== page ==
With Children Living Through History, Have Them Write About It

At the Jackson house, schooling during social distancing comes with an extra writing/ history assignment: keeping a journal.

“We are experiencing history, and this time will be talked about for generations,” Martha Jackson said. “It will be nice to keep a record that can be passed down to family members to share their perspective on what it was like. I encourage them to include photos, articles, and their own thoughts and experiences.”

Jackson and Nellie Sciutto, co-hosts of the Bubble Lounge podcast for other Park Cities moms, shared their tips for distance learning during the spread of COVID-19.

Both favor designated spaces for school work.

“This time will be talked about for generations. It will be nice to keep a record that can be passed down to family members to share their perspective on what it was like.” -Martha Jackson

Alexis Jackson, freshman, and Blake Jackson, fifth grade.

“I think it’s important to separate school from your personal time, so I prefer they work in the kitchen,” said Jackson, mom to two, ages 15 and 11. “Setting up structure is key to a successful day.”

At the Sciutto house, the dining room has become the classroom.

“That way, when school is over, or it is lunch break, going to their usual desk to do homework, or going outside for lunch means that you are leaving class, even if you’re only going a few feet away,” she said.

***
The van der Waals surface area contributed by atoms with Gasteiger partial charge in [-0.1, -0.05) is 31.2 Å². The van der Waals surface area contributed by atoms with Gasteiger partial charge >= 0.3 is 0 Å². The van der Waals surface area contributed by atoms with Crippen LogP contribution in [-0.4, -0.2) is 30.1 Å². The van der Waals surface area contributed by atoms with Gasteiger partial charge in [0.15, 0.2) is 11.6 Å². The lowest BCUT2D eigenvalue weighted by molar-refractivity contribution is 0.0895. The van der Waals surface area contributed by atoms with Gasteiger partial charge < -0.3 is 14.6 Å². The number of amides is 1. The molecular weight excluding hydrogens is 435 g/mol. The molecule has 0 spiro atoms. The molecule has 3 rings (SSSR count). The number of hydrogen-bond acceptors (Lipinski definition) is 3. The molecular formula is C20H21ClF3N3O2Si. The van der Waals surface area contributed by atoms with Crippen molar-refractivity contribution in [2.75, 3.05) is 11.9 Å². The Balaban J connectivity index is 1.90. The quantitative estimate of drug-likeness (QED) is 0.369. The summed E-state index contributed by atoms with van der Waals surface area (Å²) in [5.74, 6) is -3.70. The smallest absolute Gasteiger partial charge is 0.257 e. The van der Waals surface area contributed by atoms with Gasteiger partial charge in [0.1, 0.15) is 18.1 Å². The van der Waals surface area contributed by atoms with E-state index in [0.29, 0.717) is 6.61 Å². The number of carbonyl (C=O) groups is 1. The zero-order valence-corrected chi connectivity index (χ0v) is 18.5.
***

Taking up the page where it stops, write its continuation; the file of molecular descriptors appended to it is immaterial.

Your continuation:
Taking breaks and getting exercise are also important, they said.

“We start the day with a run, which we call PE,” Jackson said. “Sometimes they jump on the trampoline or walk the dog, but we always work in some type of exercise for at least 30 minutes. Then we come home and log in to see what the day’s lessons are.

“The kids work independently on their assignments, and my husband and I go to our respective computers located at different ends of the house and work,” Jackson said. “If they are struggling with an assignment, it is important to let them take a break… That seems to help clear their mind, and then we get back to what they were working on.”

Sciutto also has found breaks necessary for both children and adults.

“I do have some work online as well, so I can get exhausted at the end of the day prior to homework. And my son can get exhausted, too. We cannot discount the emotional toll that this takes on our kids,” she said.

Setting realistic expectations also is vital. “At first, I felt the pressure to recreate a seven-hour school day, but quickly realized that was not realistic,” Jackson said. “There is a reason I’m not a teacher.”

Sciutto said she’s learning to teach to her son’s needs.

“We had to switch to online tutoring, but really, we had to scale it back for two reasons: 1) Online tutoring is not the same as one-on-one tutoring. 2) For learning-difference children, the tactile is important. That is why they have smaller classrooms and more one-on-one teaching/tutoring available,” she said. “What I am learning now is how to teach to my son’s learning difference. Naturally, I am no teacher, and I am certainly no learning difference teacher, but now I can see how he learns.”

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Rachel Snyder

Rachel Snyder, deputy editor at People Newspapers, joined the staff in 2019, returning to her native Dallas-Fort Worth after starting her career at community newspapers in Oklahoma. One of her stories won first place in its category in the Oklahoma Press Association’s Better Newspaper Contest in 2018. She’s a fan of puns and community journalism, not necessarily in that order. You can reach her at rachel.snyder@peoplenewspapers.com

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